I also strive to be an ethical omnivore and am comfortable with my decisions and reasoning.
I don't expect everyone to share my view, nor do I think there is one
correct way to feed yourself. I think that the human race has a relationship with food that simply does not mirror that of the other animals on our planet, for better and
worse. Populations all over the world have developed different food cultures over the millennia primarily stemming from geographic realities, but also from the complex social and political way we organize ourselves.
I take some issue with vegans who conflate their moral standing with a wider ethical one. In north america when I see wealthy white individuals taking a hard stance against animal consumption, it reminds of a very collonial mindset, as First Nations and Inuit have traditionally had meat-based and omnivore diets. Obviously, I personally see a glaring difference between traditional hunting and factory farms. When I think about my food choices it goes beyond a black and white, killing=bad, and instead look at the many other factors of sustainable growth, social and community impacts, environmental degradation, economics, and the innumerable links and additional factors among those. This billboard was making the rounds several years ago and I think it tries to address some of Floras points from a vegan or vegetarian perspective:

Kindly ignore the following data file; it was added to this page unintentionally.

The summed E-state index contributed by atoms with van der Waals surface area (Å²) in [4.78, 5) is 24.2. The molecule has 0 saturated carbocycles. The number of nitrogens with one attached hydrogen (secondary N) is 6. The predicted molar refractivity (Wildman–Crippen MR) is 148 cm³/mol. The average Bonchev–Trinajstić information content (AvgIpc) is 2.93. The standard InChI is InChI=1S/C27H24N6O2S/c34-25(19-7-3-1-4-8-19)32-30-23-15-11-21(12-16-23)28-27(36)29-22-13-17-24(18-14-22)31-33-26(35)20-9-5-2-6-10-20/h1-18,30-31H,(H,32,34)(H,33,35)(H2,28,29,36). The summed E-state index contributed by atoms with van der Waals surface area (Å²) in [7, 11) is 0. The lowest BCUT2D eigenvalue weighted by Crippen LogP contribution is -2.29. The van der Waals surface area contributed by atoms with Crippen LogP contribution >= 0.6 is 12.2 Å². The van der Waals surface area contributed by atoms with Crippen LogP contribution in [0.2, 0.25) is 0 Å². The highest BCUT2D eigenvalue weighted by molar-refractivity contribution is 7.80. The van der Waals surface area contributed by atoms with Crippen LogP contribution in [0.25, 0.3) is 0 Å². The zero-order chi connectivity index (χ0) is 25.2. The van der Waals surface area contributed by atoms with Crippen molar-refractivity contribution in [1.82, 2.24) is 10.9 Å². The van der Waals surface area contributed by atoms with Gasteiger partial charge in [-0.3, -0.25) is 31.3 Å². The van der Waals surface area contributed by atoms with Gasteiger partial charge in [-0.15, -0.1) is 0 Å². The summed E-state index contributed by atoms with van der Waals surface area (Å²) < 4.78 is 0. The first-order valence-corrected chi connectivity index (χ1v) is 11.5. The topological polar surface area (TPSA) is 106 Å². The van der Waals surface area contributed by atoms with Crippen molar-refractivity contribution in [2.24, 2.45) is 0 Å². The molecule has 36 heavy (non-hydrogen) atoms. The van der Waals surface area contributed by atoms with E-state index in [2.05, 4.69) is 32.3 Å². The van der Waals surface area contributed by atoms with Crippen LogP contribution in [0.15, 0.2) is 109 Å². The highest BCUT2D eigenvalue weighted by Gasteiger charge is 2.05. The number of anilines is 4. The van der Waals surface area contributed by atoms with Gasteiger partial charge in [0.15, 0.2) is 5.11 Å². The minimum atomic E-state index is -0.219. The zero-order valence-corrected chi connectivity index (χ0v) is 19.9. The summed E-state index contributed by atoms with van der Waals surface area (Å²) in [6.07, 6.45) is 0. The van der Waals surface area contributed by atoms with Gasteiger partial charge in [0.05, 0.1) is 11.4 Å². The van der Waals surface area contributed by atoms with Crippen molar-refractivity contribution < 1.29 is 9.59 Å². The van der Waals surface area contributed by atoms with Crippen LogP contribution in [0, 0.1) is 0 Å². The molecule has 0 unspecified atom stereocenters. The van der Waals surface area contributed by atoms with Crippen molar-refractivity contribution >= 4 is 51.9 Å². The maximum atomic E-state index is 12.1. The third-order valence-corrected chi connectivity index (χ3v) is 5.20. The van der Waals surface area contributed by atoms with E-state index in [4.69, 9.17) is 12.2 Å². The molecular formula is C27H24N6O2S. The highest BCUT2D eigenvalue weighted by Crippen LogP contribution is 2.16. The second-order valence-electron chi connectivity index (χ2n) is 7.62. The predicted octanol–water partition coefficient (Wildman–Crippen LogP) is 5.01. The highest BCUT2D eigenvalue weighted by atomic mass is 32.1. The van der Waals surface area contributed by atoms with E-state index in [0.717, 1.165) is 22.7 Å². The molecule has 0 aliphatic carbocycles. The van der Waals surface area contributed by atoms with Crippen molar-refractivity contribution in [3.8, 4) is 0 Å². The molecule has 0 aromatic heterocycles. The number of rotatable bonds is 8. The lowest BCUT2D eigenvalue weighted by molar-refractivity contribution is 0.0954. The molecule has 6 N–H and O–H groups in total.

My argument is that as a society and individual, you draw the line the same way you draw the line for other equally ethically challenging questions. For some people that line may be no animals, for others it may be some of those. It's ok to pick and choose. You do it with people. No one is friends with everyone; you have a family you may treat differently then your friends, verses your very good friends, vs coworkers, vs a stranger on the street, etc. This isn't good or bad, it's just how we all navigate through life. Absolutely it's possible to take a shining to a pig that you were raising for slaughter, and either choose to keep it alive on the farm for companionship, or continue with the planned butchering. There will likely be a mix of emotions regardless of your decision, and you will come to it by reflecting on the implications that matter to you. I have spent time saving birds that we will eventually kill. I think that most farmers on small farms have done this with their animals, because having a relationship with your food, whether it is plant or animal leads to a feeling of being more connected to the life sustaining world around you.
I am not saying I think that anything goes. I have my own moral lines and I'd say they align pretty well with the larger socially acceptable norms around me. I'm boring that way.
I think that no matter what your eating preference is, if people are able think more deeply about those choices and be open to change we are all better off. I like to assume that most people want to be kind, and thoughtful, and live in a way that is less damaging to others. Being an ethical eater is not simple or straightforward but I believe it's worth striving for.